I thought about rebelling: about going somewhere private with my friends and drinking a whole bottle of vodka or whatever, just to rub it in her face, to wrest back some control of my life. And I guess I did a little. I drank one or two Vodka Cruisers after graduating high school. I’d have a small glass of Baileys every couple of months, trying to acquire the taste as I sought comfort or sophistication. I’d have a sip of Jack Daniel’s and coke at a party, but the smell reminded me too much of my neighbour Ken, and I never really enjoyed any of it.
The fact is, in those environments I never felt safe. The people around me, work colleagues, people from school, my brother and his friends, they were never people that I trusted. And so, surrounded by these almost-enemies, I’d become very scared as they became more and more exuberant, had fewer inhibitions, less control over their words and actions. I’d want to leave, because the vibe of the party seemed to be about getting drunk and doing regretful things and then laughing about it in the morning. None of that gelled with me, and I started practicing telling people that I didn’t really like parties, so thank you for the invitation but I wouldn’t be attending.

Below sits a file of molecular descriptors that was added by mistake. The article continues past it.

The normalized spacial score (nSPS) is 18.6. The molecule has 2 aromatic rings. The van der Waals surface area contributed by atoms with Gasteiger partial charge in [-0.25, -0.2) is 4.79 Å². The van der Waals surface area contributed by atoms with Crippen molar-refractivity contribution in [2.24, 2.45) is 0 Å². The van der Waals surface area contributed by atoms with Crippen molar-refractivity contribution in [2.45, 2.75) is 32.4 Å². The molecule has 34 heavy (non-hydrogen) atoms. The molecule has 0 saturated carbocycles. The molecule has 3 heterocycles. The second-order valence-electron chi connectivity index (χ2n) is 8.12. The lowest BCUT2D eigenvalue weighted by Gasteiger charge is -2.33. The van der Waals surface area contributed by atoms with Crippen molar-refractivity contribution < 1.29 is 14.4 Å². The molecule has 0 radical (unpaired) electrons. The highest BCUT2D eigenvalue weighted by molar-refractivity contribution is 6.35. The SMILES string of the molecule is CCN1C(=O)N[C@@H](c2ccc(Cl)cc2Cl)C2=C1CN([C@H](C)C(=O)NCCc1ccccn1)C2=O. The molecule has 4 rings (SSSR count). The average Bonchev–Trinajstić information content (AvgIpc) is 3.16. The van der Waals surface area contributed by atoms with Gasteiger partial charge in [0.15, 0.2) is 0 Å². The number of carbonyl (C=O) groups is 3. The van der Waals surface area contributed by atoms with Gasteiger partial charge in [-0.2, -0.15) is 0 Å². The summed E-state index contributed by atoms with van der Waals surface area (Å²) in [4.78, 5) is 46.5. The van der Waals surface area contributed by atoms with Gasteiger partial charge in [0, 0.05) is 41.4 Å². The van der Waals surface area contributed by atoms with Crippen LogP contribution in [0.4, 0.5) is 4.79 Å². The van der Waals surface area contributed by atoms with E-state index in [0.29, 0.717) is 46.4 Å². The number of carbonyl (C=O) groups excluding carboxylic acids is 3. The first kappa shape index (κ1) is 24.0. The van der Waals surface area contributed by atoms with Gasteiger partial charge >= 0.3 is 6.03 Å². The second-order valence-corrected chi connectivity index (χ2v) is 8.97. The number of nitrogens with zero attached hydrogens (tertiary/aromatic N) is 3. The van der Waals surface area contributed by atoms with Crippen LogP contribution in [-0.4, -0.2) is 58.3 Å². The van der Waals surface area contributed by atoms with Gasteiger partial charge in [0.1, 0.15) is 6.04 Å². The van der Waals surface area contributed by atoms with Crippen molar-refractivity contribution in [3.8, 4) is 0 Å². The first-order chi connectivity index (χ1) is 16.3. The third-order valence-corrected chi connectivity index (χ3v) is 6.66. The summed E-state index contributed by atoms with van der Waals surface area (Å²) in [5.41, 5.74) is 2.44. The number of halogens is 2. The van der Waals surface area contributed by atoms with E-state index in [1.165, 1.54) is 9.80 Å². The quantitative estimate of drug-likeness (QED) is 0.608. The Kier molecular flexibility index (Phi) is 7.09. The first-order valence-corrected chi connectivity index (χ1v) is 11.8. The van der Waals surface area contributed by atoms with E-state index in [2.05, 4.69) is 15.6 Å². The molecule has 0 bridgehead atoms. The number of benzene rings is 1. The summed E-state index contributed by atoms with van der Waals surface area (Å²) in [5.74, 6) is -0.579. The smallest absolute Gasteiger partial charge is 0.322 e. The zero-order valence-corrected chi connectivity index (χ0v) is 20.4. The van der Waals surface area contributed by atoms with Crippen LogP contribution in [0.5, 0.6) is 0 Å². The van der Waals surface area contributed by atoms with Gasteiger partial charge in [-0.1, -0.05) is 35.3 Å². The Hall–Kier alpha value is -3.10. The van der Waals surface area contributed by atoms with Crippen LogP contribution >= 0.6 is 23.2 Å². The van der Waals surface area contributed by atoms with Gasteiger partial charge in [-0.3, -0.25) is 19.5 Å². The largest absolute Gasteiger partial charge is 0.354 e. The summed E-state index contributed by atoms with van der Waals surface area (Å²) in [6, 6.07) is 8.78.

I broke this rule once, taking a chance by going to an after party with people I’d come to love. I’d been volunteering with them all week to help disadvantaged kids have an amazing time on camp, and each and every one of them seemed so incredibly kind and polite and generous. Then at the afterparty, the masks seemed to fall and it seemed to me that everyone was ready to become mean and crude and vulgar at a moment’s notice. I didn’t really attend any parties after that.